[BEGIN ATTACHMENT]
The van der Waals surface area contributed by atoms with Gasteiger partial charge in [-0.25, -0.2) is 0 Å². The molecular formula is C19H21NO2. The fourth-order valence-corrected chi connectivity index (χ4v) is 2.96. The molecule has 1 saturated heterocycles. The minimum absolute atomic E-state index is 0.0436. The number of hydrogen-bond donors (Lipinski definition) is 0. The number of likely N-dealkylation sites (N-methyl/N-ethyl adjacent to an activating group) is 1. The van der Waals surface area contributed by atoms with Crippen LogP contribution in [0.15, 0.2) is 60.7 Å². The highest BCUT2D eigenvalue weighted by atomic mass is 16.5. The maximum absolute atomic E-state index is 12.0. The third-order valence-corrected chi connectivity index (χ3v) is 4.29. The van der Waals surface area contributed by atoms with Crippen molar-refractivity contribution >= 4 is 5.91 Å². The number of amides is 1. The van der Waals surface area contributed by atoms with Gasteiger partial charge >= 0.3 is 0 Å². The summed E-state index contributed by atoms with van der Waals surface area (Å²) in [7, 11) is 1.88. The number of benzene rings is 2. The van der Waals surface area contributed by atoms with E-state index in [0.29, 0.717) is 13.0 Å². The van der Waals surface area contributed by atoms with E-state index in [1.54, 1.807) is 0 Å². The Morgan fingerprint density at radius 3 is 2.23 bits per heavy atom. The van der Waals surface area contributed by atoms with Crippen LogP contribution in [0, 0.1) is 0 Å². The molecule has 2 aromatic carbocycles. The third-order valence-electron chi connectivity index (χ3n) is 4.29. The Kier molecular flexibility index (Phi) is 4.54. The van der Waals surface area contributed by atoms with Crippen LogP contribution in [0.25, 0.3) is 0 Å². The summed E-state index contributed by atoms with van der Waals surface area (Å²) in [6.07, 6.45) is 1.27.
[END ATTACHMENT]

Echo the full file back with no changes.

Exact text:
The van der Waals surface area contributed by atoms with Gasteiger partial charge in [-0.25, -0.2) is 0 Å². The molecular formula is C19H21NO2. The fourth-order valence-corrected chi connectivity index (χ4v) is 2.96. The molecule has 1 saturated heterocycles. The minimum absolute atomic E-state index is 0.0436. The number of hydrogen-bond donors (Lipinski definition) is 0. The number of likely N-dealkylation sites (N-methyl/N-ethyl adjacent to an activating group) is 1. The van der Waals surface area contributed by atoms with Crippen LogP contribution in [0.15, 0.2) is 60.7 Å². The highest BCUT2D eigenvalue weighted by atomic mass is 16.5. The maximum absolute atomic E-state index is 12.0. The third-order valence-corrected chi connectivity index (χ3v) is 4.29. The van der Waals surface area contributed by atoms with Crippen molar-refractivity contribution >= 4 is 5.91 Å². The number of amides is 1. The van der Waals surface area contributed by atoms with Gasteiger partial charge >= 0.3 is 0 Å². The summed E-state index contributed by atoms with van der Waals surface area (Å²) in [7, 11) is 1.88. The number of benzene rings is 2. The van der Waals surface area contributed by atoms with E-state index in [0.29, 0.717) is 13.0 Å². The van der Waals surface area contributed by atoms with E-state index in [1.54, 1.807) is 0 Å². The Morgan fingerprint density at radius 3 is 2.23 bits per heavy atom. The van der Waals surface area contributed by atoms with Crippen LogP contribution in [0, 0.1) is 0 Å². The molecule has 2 aromatic carbocycles. The third-order valence-electron chi connectivity index (χ3n) is 4.29. The Kier molecular flexibility index (Phi) is 4.54. The van der Waals surface area contributed by atoms with Crippen LogP contribution in [0.25, 0.3) is 0 Å². The summed E-state index contributed by atoms with van der Waals surface area (Å²) in [6.07, 6.45) is 1.27.